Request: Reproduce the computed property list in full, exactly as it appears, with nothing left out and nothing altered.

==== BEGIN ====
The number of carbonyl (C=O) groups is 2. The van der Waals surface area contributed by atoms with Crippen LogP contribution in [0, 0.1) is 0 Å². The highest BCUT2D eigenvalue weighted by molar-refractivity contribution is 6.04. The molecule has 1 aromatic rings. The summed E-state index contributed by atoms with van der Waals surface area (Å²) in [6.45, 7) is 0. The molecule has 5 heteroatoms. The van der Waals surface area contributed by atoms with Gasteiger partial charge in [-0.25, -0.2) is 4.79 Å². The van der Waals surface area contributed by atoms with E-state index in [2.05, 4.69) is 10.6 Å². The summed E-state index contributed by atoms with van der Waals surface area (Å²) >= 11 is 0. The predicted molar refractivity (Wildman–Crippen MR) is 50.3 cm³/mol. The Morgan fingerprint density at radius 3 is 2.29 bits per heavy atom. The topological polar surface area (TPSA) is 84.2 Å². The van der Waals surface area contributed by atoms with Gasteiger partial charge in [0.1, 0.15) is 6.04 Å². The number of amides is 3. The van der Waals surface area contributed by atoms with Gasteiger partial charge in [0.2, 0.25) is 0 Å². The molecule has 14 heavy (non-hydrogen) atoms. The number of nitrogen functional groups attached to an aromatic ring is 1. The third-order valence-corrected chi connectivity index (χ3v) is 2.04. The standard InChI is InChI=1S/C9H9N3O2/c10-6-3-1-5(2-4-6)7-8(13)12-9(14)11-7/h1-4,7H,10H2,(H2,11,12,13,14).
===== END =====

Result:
The number of carbonyl (C=O) groups is 2. The van der Waals surface area contributed by atoms with Crippen LogP contribution in [0, 0.1) is 0 Å². The highest BCUT2D eigenvalue weighted by molar-refractivity contribution is 6.04. The molecule has 1 aromatic rings. The summed E-state index contributed by atoms with van der Waals surface area (Å²) in [6.45, 7) is 0. The molecule has 5 heteroatoms. The van der Waals surface area contributed by atoms with Gasteiger partial charge in [-0.25, -0.2) is 4.79 Å². The van der Waals surface area contributed by atoms with E-state index in [2.05, 4.69) is 10.6 Å². The summed E-state index contributed by atoms with van der Waals surface area (Å²) >= 11 is 0. The predicted molar refractivity (Wildman–Crippen MR) is 50.3 cm³/mol. The Morgan fingerprint density at radius 3 is 2.29 bits per heavy atom. The topological polar surface area (TPSA) is 84.2 Å². The van der Waals surface area contributed by atoms with Gasteiger partial charge in [0.1, 0.15) is 6.04 Å². The number of amides is 3. The van der Waals surface area contributed by atoms with Gasteiger partial charge in [0.2, 0.25) is 0 Å². The molecule has 14 heavy (non-hydrogen) atoms. The number of nitrogen functional groups attached to an aromatic ring is 1. The third-order valence-corrected chi connectivity index (χ3v) is 2.04. The standard InChI is InChI=1S/C9H9N3O2/c10-6-3-1-5(2-4-6)7-8(13)12-9(14)11-7/h1-4,7H,10H2,(H2,11,12,13,14).